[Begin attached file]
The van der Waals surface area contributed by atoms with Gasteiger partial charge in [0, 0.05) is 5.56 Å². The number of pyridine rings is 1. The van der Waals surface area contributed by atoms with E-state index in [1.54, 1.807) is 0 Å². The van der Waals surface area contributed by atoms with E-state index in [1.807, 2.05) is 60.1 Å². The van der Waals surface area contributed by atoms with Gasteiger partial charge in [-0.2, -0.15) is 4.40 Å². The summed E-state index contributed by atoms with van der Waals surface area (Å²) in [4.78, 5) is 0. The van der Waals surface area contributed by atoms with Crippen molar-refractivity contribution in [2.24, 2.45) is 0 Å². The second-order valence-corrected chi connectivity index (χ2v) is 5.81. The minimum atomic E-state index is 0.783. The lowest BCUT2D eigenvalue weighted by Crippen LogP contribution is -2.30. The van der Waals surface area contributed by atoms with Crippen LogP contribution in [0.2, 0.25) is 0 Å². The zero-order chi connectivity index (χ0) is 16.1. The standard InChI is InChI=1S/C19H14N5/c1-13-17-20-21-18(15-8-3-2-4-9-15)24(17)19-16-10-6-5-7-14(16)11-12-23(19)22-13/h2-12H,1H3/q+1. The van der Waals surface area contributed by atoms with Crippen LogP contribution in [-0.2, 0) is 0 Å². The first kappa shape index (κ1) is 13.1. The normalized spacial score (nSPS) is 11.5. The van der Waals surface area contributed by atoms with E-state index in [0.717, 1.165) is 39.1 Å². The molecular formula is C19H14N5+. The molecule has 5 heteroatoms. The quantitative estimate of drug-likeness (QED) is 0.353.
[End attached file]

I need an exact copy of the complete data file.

The van der Waals surface area contributed by atoms with Gasteiger partial charge in [0, 0.05) is 5.56 Å². The number of pyridine rings is 1. The van der Waals surface area contributed by atoms with E-state index in [1.54, 1.807) is 0 Å². The van der Waals surface area contributed by atoms with E-state index in [1.807, 2.05) is 60.1 Å². The van der Waals surface area contributed by atoms with Gasteiger partial charge in [-0.2, -0.15) is 4.40 Å². The summed E-state index contributed by atoms with van der Waals surface area (Å²) in [4.78, 5) is 0. The van der Waals surface area contributed by atoms with Crippen molar-refractivity contribution in [2.24, 2.45) is 0 Å². The second-order valence-corrected chi connectivity index (χ2v) is 5.81. The minimum atomic E-state index is 0.783. The lowest BCUT2D eigenvalue weighted by Crippen LogP contribution is -2.30. The van der Waals surface area contributed by atoms with Crippen LogP contribution in [0.2, 0.25) is 0 Å². The zero-order chi connectivity index (χ0) is 16.1. The standard InChI is InChI=1S/C19H14N5/c1-13-17-20-21-18(15-8-3-2-4-9-15)24(17)19-16-10-6-5-7-14(16)11-12-23(19)22-13/h2-12H,1H3/q+1. The van der Waals surface area contributed by atoms with Crippen LogP contribution in [-0.2, 0) is 0 Å². The first kappa shape index (κ1) is 13.1. The normalized spacial score (nSPS) is 11.5. The van der Waals surface area contributed by atoms with E-state index in [0.717, 1.165) is 39.1 Å². The molecular formula is C19H14N5+. The molecule has 5 heteroatoms. The quantitative estimate of drug-likeness (QED) is 0.353.